The Minneapolis Plan would increase the minimum equity requirement for banks with assets over $250 billion, reflecting an underlying analysis of the benefits and costs of higher capital.
(Q1) Are there improvements that the Federal Reserve Bank of Minneapolis could make to its calculation of the benefits of this aspect of the proposal?
(Q2) Are there improvements that the Federal Reserve Bank of Minneapolis could make to its calculation of the costs of this aspect of the proposal?
(Q3) Are there improvements that the Federal Reserve Bank of Minneapolis could make to its proposed minimum equity requirement for large banks?
- Benefit and Cost Analysis of a “Systemic Risk Capital Charge”
The proposal would create a Systemic Risk Capital Charge for all firms that the Treasury Secretary fails to certify as no longer systemically important.
(Q4) Are there improvements that the Federal Reserve Bank of Minneapolis could make to its calculation of the benefits of this aspect of the proposal?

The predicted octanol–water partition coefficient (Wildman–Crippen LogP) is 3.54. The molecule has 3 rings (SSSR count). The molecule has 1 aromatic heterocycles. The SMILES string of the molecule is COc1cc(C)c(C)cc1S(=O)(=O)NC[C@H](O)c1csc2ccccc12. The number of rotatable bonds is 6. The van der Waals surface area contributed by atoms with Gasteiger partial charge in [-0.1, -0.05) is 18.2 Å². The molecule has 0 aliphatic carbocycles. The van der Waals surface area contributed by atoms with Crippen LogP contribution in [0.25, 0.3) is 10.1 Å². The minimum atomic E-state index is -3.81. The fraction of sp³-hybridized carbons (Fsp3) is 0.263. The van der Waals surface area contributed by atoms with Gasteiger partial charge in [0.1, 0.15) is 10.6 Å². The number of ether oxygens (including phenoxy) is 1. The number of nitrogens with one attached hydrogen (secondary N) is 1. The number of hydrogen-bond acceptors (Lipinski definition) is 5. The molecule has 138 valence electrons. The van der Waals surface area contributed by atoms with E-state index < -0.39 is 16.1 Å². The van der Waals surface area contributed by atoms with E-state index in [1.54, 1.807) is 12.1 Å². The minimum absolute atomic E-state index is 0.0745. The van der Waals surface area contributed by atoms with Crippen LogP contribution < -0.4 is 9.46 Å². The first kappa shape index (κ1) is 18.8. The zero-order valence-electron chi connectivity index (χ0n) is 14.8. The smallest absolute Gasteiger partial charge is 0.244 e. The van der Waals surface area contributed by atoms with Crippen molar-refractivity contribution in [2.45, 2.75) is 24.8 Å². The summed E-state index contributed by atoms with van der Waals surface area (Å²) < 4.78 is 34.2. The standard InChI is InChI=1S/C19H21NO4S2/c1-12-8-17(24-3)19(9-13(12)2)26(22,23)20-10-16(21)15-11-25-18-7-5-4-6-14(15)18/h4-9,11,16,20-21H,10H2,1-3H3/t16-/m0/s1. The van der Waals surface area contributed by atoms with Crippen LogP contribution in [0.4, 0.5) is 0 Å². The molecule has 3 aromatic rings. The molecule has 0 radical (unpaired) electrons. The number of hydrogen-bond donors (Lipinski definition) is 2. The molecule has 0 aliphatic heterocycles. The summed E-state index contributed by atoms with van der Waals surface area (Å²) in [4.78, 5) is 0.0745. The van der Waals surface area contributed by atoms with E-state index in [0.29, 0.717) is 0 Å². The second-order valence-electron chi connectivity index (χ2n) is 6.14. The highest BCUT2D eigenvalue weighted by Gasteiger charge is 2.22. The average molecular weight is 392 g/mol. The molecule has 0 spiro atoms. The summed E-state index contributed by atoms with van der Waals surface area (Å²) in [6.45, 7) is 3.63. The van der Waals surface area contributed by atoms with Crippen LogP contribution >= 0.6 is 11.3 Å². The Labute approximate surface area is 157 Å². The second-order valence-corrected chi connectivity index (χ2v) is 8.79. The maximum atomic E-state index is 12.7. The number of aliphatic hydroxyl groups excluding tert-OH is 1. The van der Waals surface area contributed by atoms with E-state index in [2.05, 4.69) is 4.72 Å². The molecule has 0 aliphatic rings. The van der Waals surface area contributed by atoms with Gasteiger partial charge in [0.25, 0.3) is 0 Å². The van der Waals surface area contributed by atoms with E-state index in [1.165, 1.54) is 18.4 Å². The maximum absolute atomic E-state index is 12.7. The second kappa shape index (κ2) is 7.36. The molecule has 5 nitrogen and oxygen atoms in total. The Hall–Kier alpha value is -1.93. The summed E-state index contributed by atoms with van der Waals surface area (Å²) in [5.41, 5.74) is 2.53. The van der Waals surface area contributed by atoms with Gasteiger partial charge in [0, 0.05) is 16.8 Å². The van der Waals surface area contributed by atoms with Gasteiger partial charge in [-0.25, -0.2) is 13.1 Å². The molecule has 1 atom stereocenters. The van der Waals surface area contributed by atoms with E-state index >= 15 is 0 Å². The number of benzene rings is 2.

(Q5) Are there improvements that the Federal Reserve Bank of Minneapolis could make to its calculation of the costs of this aspect of the proposal?
(Q6) Are there improvements that the Federal Reserve Bank of Minneapolis could make to its proposal calling on the Treasury Secretary to certify that firms are no longer systemically important?
(Q7) Are there alternative frameworks the Federal Reserve Bank of Minneapolis could use in reducing systemic risk of large financial firms?
- Setting a Shadow Banking Tax
The proposal would levy a tax on shadow banks.
(Q8) Are there improvements that the Federal Reserve Bank of Minneapolis could make to setting a tax on shadow banks within the framework set forth in the proposal?
(Q9) Are there alternative frameworks the Federal Reserve Bank of Minneapolis could use in setting a tax on shadow banks? What are they? How would a fee be calculated using these alternative frameworks? Why are they superior to the framework used in the proposal?
- Right Sizing Community Bank Supervision and Regulation
The proposal would create a separate and more appropriate supervisory and regulatory regime for community banks.
(Q10) Are there specific features of such a regime that the current proposal should include but does not?